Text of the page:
It’s a story gaining momentum. Fuel is being relentlessly poured on what was a flickering flame as debate now rages about a topic that has been taboo for some while now. But the whispers and hushed tones are hard to ignore. Can he survive? How long has he got? He’s done by the summer. He’s lost the room. Those around him are all preparing for a leadership challenge. His judgement is poor. His agenda has shifted. And yes, they are probably right if those accusations are levelled at our cheese and wine consuming Prime Minister, but they’re not. Big Ben is ringing.
Let me be clear here, I don’t buy this story one scintilla, but people are talking about Britain’s greatest sailing Olympian and after that ding in Sydney at SailGP, questions are being asked, conclusions are being drawn, aspersions are cast, assumptions are being made.
Could Ben Ainslie be benched in the next America’s Cup? Baloney in my book and speaking to people recently who I massively respect (you know who you are) and who have sailed at the very highest level of international competition, they agree with my call that racing incidents happen no matter who you are and we’re going to see a lot more of them in the coming years ahead of AC37.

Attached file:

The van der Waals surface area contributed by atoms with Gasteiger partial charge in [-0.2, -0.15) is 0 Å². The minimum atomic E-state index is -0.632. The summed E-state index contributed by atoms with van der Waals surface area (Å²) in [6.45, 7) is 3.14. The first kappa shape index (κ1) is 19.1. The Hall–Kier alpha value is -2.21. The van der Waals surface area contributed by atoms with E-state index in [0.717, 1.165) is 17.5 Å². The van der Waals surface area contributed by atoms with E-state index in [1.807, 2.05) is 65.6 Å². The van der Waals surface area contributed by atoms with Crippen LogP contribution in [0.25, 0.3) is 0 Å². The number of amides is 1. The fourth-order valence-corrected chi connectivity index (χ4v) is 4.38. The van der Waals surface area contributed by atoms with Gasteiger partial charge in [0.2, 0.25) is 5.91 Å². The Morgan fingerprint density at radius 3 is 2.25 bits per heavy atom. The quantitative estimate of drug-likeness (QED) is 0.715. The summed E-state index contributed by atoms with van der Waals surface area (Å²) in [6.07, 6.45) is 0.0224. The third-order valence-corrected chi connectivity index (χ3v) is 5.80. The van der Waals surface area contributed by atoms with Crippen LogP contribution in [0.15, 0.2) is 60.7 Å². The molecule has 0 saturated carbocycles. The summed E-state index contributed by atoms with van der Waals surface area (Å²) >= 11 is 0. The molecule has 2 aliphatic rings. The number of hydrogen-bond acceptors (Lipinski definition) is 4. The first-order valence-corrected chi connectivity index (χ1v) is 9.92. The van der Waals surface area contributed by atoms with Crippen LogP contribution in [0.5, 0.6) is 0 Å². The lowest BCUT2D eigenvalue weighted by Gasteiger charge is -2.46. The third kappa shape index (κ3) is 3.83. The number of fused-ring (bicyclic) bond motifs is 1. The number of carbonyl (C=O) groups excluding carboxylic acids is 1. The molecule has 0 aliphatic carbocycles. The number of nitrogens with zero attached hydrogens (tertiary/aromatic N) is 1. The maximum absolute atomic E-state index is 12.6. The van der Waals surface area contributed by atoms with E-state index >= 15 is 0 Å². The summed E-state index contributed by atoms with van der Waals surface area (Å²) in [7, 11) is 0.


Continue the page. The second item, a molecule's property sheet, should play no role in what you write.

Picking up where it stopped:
But in a 24/7 ruthlessly woke world, there are many that are seeking to cancel Ben, call time on his career, demand his demotion and it’s all pretty galling stuff. The nickname ‘Crash’ is starting to stick, footage of Ben leaping from his Finn in anger at a camera boat at the 2011 World Championships in Perth have re-emerged, questions are being asked, mutters are being muttered. Readers here too have been fired up enough to write in at length and, as an example, I received this from an esteemed sailor of the highest pedigree:
Now this will be blasphemy if uttered in the RYS but I have watched this morning’s SailGP footage a number of times and I can’t help wondering if Sir Ben is going to be the logical choice to be helming the Ineos boat in AC37. I have no doubt he has the pedigree and the sailing skills but in this new rarified world of split second timing, boats closing at combined speeds getting toward 100 knots… is he actually the helmsman to take his boat intact to the end of the Prada Cup and face off against ETNZ?
This isn’t the first time he’s had a big collision (In Bermuda vs Softbank Japan there was a very close call that could have injured a number of sailors on both boats) and we all know how a split second can turn a campaign from what was the fastest boat to an also ran (ask Dean Barker if he’d take his moment at the top mark again). His explanation about concentrating on the USA boat is plausible but making an unforced error and slamming into the leading boat with clear right of way before the start is something a young dinghy sailor would skulk behind the sheds to avoid the steely stare of the coach and race officer.
So the decision that Ben has to consider is – does he put the ego aside, look deep inside himself and consider whether he should carry the load of skipper, helm and syndicate principal with the weight of expectation of the RYS, a nation, and a billionaire who doesn’t like to lose bankrolling the campaign – if so he has to be honest with himself and talk to people he trusts and trusts to give him the truth.